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Americans voted on dozens of ballot initiatives this year, including tax hikes, tax cuts, cannabis taxes, sports betting, and even the future of ballot measures. The results were, literally, all over the map.
The takeaway is that voters are open to tax cuts and tax increases, but the details matter. And, while we can learn lessons from these votes, each state has its own specific politics and history that shape voters’ perceptions.
Voters are not uniformly pro- or anti-tax
California voters rejected a tax hike on the rich while Massachusetts voters approved one.
California’s Proposition 30 would have increased the state’s top income tax rate (already the highest in the nation) and required the new revenue be spent to support zero-emission vehicles. The measure proved too much even for California’s liberal-leaning voters, including its Democratic governor, who campaigned against the effort.
In contrast, Massachusetts’ Question 1 will create a new 9 percent income tax rate on income above $1 million. Massachusetts currently has a flat 5 percent tax rate, and Democrats have tried for years to add a new bracket and some progressivity to the state’s income tax system.
West Virginia voters rejected a possible tax cut. No, the Mountain State is not turning blue. Amendment 2 would have allowed the state to eliminate local taxes on personal property such as vehicles and business equipment, and it was opposed by the Republican governor and local officials who feared it would harm their budgets.
In Colorado, voters approved both a tax cut (Proposition 121 lowers the state’s flat tax rate from 4.55 percent to 4.4 percent) and a tax increase (Proposition FF limits itemized deductions for households earning more than $300,000). Colorado voters similarly supported both tax cuts and tax increases in 2020.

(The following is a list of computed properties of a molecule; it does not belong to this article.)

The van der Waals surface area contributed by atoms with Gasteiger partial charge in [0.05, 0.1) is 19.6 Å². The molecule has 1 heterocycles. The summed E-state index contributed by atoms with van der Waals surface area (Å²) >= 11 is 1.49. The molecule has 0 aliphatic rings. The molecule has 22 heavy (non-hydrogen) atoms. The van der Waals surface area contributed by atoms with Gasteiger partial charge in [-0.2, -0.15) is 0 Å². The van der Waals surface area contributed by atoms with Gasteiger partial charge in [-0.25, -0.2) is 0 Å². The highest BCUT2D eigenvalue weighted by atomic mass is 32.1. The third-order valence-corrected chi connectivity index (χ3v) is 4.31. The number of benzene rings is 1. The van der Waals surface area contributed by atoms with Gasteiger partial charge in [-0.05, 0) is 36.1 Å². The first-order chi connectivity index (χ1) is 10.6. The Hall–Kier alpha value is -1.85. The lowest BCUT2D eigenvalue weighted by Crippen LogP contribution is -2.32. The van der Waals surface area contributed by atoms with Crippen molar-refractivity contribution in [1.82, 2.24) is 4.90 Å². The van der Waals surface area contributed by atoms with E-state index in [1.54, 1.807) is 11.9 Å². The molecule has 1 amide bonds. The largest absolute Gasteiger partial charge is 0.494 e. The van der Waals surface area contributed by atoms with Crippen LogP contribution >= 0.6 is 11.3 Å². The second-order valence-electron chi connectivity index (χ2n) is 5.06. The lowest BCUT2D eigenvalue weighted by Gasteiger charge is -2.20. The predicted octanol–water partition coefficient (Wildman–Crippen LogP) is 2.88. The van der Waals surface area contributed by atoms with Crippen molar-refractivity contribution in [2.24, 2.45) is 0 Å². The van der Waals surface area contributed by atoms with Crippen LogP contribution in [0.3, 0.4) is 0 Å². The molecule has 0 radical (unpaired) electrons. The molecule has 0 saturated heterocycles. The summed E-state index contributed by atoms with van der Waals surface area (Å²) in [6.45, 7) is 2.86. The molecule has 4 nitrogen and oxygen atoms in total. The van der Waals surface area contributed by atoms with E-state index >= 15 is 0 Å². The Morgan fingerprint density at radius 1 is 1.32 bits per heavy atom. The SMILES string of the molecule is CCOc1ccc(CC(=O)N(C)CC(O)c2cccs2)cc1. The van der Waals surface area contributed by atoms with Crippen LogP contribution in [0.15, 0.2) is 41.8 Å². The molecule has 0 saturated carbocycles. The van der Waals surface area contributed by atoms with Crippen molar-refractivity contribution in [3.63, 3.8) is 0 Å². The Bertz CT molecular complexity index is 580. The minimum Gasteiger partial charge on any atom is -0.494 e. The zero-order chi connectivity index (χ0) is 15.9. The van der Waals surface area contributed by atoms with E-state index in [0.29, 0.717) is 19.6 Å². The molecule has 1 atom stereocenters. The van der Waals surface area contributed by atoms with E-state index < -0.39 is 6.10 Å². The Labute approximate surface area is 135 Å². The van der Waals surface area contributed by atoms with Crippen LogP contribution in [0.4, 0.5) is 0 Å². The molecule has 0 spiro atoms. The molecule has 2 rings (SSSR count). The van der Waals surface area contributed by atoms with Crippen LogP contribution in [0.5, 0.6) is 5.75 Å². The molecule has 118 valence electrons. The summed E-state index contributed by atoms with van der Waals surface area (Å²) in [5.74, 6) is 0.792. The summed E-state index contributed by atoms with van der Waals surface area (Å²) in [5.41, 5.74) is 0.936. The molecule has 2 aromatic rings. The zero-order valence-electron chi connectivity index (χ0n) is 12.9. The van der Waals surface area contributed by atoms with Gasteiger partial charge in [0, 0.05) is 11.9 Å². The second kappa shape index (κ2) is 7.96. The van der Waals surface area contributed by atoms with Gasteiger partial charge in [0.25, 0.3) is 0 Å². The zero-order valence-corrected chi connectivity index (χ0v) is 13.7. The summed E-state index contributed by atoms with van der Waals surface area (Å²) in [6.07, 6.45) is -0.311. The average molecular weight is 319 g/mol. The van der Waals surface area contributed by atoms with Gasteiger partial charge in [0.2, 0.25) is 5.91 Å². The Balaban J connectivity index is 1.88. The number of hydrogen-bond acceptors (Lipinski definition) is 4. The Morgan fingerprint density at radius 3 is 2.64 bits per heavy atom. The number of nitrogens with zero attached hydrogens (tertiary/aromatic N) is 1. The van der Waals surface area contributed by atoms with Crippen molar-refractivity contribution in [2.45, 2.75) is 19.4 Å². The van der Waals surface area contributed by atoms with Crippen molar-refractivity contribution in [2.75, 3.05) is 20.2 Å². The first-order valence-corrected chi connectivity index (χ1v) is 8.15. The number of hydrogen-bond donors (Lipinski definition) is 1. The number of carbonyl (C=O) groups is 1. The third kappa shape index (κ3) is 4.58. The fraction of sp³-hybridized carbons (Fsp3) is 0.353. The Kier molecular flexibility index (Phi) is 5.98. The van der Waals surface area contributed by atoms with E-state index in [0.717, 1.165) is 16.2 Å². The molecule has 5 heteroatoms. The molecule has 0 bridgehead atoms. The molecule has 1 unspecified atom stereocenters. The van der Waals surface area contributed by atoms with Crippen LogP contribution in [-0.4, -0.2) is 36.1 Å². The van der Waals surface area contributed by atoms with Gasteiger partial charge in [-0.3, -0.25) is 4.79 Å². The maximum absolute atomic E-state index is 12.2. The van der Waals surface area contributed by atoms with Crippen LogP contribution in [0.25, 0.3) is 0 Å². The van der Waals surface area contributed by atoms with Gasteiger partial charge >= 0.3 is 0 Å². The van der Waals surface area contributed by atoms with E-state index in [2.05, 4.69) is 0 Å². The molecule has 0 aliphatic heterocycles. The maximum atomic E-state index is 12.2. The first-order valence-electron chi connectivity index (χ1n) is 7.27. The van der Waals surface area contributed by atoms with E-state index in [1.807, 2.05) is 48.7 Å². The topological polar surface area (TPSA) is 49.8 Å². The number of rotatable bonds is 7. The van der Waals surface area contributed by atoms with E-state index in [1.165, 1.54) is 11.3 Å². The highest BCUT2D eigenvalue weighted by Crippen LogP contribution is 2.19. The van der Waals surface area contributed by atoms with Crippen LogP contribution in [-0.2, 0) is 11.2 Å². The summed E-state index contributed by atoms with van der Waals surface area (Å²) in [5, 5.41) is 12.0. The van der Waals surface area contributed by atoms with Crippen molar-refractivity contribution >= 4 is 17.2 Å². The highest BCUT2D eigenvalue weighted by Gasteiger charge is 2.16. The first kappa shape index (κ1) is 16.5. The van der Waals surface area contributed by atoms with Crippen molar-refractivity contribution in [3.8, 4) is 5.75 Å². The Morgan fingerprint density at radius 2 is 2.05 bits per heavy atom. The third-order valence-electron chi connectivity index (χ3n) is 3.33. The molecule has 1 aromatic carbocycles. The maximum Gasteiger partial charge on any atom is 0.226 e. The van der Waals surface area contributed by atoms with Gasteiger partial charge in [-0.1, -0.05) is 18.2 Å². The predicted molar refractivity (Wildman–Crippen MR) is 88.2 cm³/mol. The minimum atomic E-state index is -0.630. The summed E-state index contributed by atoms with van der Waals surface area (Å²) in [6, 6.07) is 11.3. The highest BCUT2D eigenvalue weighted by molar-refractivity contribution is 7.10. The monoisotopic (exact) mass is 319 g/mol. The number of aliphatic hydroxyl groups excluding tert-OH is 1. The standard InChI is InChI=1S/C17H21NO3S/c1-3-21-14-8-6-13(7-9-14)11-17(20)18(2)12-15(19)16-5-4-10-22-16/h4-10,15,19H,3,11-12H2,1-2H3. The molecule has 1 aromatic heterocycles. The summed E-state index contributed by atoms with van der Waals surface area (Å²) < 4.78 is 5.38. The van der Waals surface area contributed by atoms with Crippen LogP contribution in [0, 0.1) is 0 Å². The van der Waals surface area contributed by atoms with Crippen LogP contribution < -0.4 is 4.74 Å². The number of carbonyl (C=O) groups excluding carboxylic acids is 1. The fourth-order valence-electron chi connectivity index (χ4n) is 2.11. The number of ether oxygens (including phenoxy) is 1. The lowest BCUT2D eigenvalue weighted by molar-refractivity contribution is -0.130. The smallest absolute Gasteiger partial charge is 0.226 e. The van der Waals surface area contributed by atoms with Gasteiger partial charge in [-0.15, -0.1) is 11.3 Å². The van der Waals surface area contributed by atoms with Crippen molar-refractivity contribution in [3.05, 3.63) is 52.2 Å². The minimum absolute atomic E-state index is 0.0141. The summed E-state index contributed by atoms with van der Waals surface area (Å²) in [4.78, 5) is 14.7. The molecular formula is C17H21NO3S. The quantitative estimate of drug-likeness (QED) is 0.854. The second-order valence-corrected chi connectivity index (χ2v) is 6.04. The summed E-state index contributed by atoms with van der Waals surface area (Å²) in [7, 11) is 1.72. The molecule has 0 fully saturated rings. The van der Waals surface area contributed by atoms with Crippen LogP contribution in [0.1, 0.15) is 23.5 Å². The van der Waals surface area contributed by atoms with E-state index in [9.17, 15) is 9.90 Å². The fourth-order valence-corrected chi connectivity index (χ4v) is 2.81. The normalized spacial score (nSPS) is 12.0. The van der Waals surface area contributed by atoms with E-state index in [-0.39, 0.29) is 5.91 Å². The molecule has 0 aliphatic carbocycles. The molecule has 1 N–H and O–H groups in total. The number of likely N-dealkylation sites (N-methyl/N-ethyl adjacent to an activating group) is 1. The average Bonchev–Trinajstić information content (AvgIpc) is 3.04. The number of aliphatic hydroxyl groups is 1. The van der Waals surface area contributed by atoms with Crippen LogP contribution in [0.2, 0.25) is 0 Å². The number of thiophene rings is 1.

Cannabis is popular. But not that popular
Voters in Maryland and Missouri legalized recreational marijuana, while voters in Arkansas, North Dakota, and South Dakota rejected the change. That’s more losses than wins on the night, but cannabis retains an impressive 15-7 record at the ballot box.
In fact, at this stage, marijuana ballot measures might be a victim of their own success. While legalizing marijuana has relatively bipartisan support, it’s still more popular among Democrats. And a map of states with cannabis taxes doesn’t look much different from the 2020 presidential election map. Yes, red states like Missouri can legalize marijuana, but the three states that rejected it on Tuesday are some of the most conservative in the nation (each gave Donald Trump at least 60 percent of the vote in 2020).
Legal and taxable cannabis sales will expand to more states over the next few years, but there will be hold outs.
Don’t bet on it
California voters overwhelmingly rejected two ballot initiatives on sports betting. Proposition 26 would have allowed casinos on tribal lands to take wagers, while Proposition 27 would have allowed online betting across the state.
Sports betting was backed by Colorado voters in 2019 and Maryland voters in 2020, so don’t call this a trend just yet. But maybe voters really hate all those gambling commercials.
Ballot measure limitations: It’s complicated
Arkansas voters rejected Issue 2, which would have required a 60 percent supermajority to pass ballot measures. South Dakota voters opposed a similar measure (Amendment C) earlier this year.
However, at the time of this publication, Arizona voters seem to be backing a constitutional amendment (Proposition 132) that would require a 60 percent majority for ballot measures proposing tax hikes.
These ballot measure limitations have been generally pushed in states that Republicans control as a way to stymie policy that voters may approve but that doesn’t stand a chance in the legislature.
For example, the South Dakota vote happened over the summer because supporters wanted to create an obstacle for a November ballot measure on Medicaid expansion. South Dakota voters rejected the limit in June and then approved Medicaid expansion on Election Day.
Meanwhile, the Arizona initiative was put on the ballot by the legislature in the wake of a nasty conflict with voters over taxes. Voters approved a major tax hike in 2020 but the legislature responded by passing a bigger tax cut in 2021. If approved, the 2022 measure would block voters from responding with another tax hike.
What does it all mean going forward? Mostly, that ballot initiatives are a classic example of federalism. While many states might decide similar issues, each state’s vote is driven largely by the specific politics, culture, and history of that state.
Note: Ballotpedia has details on the state ballot measures described in this post. The New York Times website provided election results.
Posts and comments are solely the opinion of the author and not that of the Tax Policy Center, Urban Institute, or Brookings Institution.
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